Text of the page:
By David Glenn Cox
When I was a young, brash and otherwise obnoxious teenager we, my buddies and I would ride around in my friend Charles’s 1967 Camaro. It was the 70’s and we were out burning things that were illegal to burn even today and after the fires had gone out we were up for some local entertainment. Remember now, we were sixteen seventeen years old kids and we knew shouldn’t have done this but we did it anyway.
In a little wooden framed house on the corner of a quiet street there was a man that we called the birdman. He was peaceable enough and caused no trouble to anyone in the neighborhood but what had originally brought him to our attention in the first place was the signage on his property. On a sign centrally located in his front yard that he had made from a gas station or grocery store sign he had painted his claim as the heir and the rightful king of Germany.
His sign was his centerpiece, he had crosses nailed into all the trees made with bicycle reflectors and Confederate flags on either side of the front door. Bizarre bird feeders hung down from the trees and lawn ornaments dotted the property in an abundant quantity as to make mowing it a nightmare.
But just to get a rise out of the birdman we would ride slowly past his house and blow the horn. Not a blast or prolonged note just a short tap like when you pick some one up and the birdman would respond with out fail by flipping us off. If he was in the yard he would stop what he was doing and flip us off. If he was in the house, in the summer time he would stick his arm out the window, in winter he would just hold it up in the window. He was a constant and completely predictable at all times.
I know today that we shouldn’t have done it that, this was a troubled man and we were picking on him but it was a guilty pleasure. No real harm done, it was like throwing a rock into the yard of a dog that liked to bark too much, you knew you shouldn’t do it but you did it anyway. We didn’t do it every day or even every week for as the heir to the German throne he wasn’t always home. But if he was home you knew what to expect and it became almost casual and obligatory and in no ways threatening. Some times in fact he would just rest his elbow on the window sill and just leave his bird flying for the whole world to see or would flip us off and continue cutting the grass almost like a friendly wave.
Eventually the game was over and the birdman moved on to were ever deposed crown heads usually go. Who knows, maybe he left for a villa in Saxony or a castle on the Rhine fulfilling his duties by flipping off his native subjects. But whenever I think back to the birdman my memories are immediately linked to Ann Coulter. Memories are funny that way; you smell cheap cologne and think of your Uncle Frank or Juju Bees remind you of Saturday movie matinees. Ann and the Birdman are both inseparable to me, both with that nutty psychotic thing going on, that make you think that maybe they’re dangerous but probably not.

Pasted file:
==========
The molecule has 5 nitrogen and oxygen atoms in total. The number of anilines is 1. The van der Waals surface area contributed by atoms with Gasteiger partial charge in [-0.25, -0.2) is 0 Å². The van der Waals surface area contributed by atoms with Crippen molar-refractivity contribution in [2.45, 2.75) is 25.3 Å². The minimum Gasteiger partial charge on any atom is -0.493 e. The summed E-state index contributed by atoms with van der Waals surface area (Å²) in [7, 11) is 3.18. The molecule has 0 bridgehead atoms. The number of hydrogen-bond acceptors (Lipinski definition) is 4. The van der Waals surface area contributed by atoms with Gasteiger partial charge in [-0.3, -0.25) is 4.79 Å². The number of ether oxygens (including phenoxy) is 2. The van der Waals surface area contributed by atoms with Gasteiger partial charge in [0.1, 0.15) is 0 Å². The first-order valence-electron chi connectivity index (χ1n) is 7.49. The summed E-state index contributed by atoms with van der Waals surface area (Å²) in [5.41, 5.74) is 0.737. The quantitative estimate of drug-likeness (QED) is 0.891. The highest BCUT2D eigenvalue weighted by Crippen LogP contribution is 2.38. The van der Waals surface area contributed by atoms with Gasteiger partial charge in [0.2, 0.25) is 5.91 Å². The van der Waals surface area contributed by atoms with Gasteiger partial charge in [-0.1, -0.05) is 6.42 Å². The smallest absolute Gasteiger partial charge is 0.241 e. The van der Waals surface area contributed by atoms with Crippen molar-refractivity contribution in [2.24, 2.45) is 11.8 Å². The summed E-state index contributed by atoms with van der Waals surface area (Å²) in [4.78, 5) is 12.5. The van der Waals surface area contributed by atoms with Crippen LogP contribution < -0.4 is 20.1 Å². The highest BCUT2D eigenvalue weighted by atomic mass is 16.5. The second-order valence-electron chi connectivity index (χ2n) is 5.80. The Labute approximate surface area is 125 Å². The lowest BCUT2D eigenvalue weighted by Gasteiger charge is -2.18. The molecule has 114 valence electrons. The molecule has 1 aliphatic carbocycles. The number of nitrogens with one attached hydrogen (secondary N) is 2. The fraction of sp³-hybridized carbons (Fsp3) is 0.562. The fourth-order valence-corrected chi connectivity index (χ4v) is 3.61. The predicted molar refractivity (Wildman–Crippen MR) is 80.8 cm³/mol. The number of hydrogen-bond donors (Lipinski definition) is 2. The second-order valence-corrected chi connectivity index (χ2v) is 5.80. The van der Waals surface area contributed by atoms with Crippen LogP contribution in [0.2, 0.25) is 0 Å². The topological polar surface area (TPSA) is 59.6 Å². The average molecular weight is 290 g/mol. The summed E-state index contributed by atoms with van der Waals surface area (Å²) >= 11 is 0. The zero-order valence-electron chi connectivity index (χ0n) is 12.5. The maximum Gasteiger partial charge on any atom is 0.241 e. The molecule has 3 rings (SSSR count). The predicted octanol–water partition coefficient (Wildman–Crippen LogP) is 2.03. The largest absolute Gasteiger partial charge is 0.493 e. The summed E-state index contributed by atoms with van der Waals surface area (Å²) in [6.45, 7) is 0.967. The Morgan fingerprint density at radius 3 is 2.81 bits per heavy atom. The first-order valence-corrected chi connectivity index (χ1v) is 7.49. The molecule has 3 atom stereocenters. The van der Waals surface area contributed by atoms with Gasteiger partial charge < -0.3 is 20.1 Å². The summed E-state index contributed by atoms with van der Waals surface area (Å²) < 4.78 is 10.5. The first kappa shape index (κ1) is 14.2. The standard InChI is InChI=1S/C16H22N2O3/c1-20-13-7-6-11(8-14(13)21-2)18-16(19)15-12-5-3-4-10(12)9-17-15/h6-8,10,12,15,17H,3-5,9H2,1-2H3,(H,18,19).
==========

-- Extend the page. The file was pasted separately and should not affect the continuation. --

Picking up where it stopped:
When I read Ann’s columns in my mind I see the birdman’s sign proclaiming his royalty much like Ann’s claims to being an intellectual. This week in the adventures of Annie of Insultvannia she rambles around like a pinball rolling from talking point to talking point about the Immigration bill. I ask you, is it me? Or when you read Ann’s columns do you visualize a bottle of whiskey on the table next to her or am I just honking the horn in front of the birdman’s house again? It’s really all the same, the issues don’t matter King of Germany or immigration, Ann and the Birdman are going to flip their birds up. Ann tries this week to compare the Democrats of the 1860’s to modern Democrats and I don’t think even the birdman would go that far! But as the whiskey took hold she begins to go after everyone, someone apparently had honked the horn one to many times in front of Ann’s house!
I guess what ties them together in my mind is that both Ann and the Birdman are one trick ponies, Birdman had his finger and Ann the Democrats. But the Birdman was satisfied with his station, having lost out on his royal throne he could accept his position as local nut. Ann however having ridden to success on a black cocktail dress and mean spirited vindictiveness struggles to hold on by becoming more shrill and more vindictive. Not just at the Democrats but of everyone, suspected of blowing the horn outside her house, an almost certain sign of someone losing it.
Ann has had some bumps and jostles of late and is seldom asked on mainstream television any more and she’s developed an attendance record at speaking engagements to rival George Jones. She reminds me of the rookie baseball pitcher known for his fast ball who works the count to three and two when the manager yells, “Time.” The manager goes out to the mound and the pitcher asks, “What do you want me to throw him?” The manager answers, “You throw anything you want except a fastball!”
“But that’s my best pitch! That’s the pitch that got me here!” The manager looks at him and says, “Kid then you won’t be here long, we got lots of hard throwers but what we need are pitchers.” Ann’s just a hard thrower unable to develop a curve or a change up so she tries to just throw a little harder still which leads to a loss of control. And to painting the sign to put out on her front lawn proclaiming that she is in fact the rightful Queen of conservatism and flipping off anyone who drives by and blows the horn.
Ben Cohen is the editor and founder of The Daily Banter. He lives in Washington DC where he does podcasts, teaches Martial Arts, and tries to be a good father. He would be extremely disturbed if you took him too seriously.